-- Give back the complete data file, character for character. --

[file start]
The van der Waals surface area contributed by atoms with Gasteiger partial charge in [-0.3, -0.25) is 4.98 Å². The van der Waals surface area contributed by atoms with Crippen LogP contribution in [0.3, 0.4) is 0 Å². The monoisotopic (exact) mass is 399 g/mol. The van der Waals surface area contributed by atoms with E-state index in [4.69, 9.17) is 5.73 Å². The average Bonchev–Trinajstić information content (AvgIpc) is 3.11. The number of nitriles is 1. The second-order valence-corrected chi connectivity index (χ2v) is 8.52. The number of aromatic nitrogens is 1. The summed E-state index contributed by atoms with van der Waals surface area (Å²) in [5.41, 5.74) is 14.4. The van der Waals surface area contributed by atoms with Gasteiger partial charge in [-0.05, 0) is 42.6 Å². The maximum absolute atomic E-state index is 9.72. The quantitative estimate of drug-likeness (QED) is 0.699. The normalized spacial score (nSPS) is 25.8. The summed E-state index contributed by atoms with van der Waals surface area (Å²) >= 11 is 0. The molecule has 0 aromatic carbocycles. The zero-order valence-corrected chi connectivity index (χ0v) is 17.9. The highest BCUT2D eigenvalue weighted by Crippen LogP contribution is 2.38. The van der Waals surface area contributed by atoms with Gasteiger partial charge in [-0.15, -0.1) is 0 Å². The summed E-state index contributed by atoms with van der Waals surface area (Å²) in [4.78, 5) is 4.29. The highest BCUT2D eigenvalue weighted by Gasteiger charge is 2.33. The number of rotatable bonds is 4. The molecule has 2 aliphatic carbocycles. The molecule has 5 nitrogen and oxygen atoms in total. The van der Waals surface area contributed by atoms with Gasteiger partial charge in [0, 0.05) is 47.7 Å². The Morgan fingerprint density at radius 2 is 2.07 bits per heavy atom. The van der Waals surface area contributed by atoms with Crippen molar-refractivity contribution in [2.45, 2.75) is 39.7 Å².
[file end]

The van der Waals surface area contributed by atoms with Gasteiger partial charge in [-0.3, -0.25) is 4.98 Å². The van der Waals surface area contributed by atoms with Crippen LogP contribution in [0.3, 0.4) is 0 Å². The monoisotopic (exact) mass is 399 g/mol. The van der Waals surface area contributed by atoms with E-state index in [4.69, 9.17) is 5.73 Å². The average Bonchev–Trinajstić information content (AvgIpc) is 3.11. The number of nitriles is 1. The second-order valence-corrected chi connectivity index (χ2v) is 8.52. The number of aromatic nitrogens is 1. The summed E-state index contributed by atoms with van der Waals surface area (Å²) in [5.41, 5.74) is 14.4. The van der Waals surface area contributed by atoms with Gasteiger partial charge in [-0.05, 0) is 42.6 Å². The maximum absolute atomic E-state index is 9.72. The quantitative estimate of drug-likeness (QED) is 0.699. The normalized spacial score (nSPS) is 25.8. The summed E-state index contributed by atoms with van der Waals surface area (Å²) >= 11 is 0. The molecule has 0 aromatic carbocycles. The zero-order valence-corrected chi connectivity index (χ0v) is 17.9. The highest BCUT2D eigenvalue weighted by Crippen LogP contribution is 2.38. The van der Waals surface area contributed by atoms with Gasteiger partial charge in [-0.15, -0.1) is 0 Å². The summed E-state index contributed by atoms with van der Waals surface area (Å²) in [4.78, 5) is 4.29. The highest BCUT2D eigenvalue weighted by Gasteiger charge is 2.33. The number of rotatable bonds is 4. The molecule has 2 aliphatic carbocycles. The molecule has 5 nitrogen and oxygen atoms in total. The van der Waals surface area contributed by atoms with Gasteiger partial charge in [0, 0.05) is 47.7 Å². The Morgan fingerprint density at radius 2 is 2.07 bits per heavy atom. The van der Waals surface area contributed by atoms with Crippen molar-refractivity contribution in [2.45, 2.75) is 39.7 Å².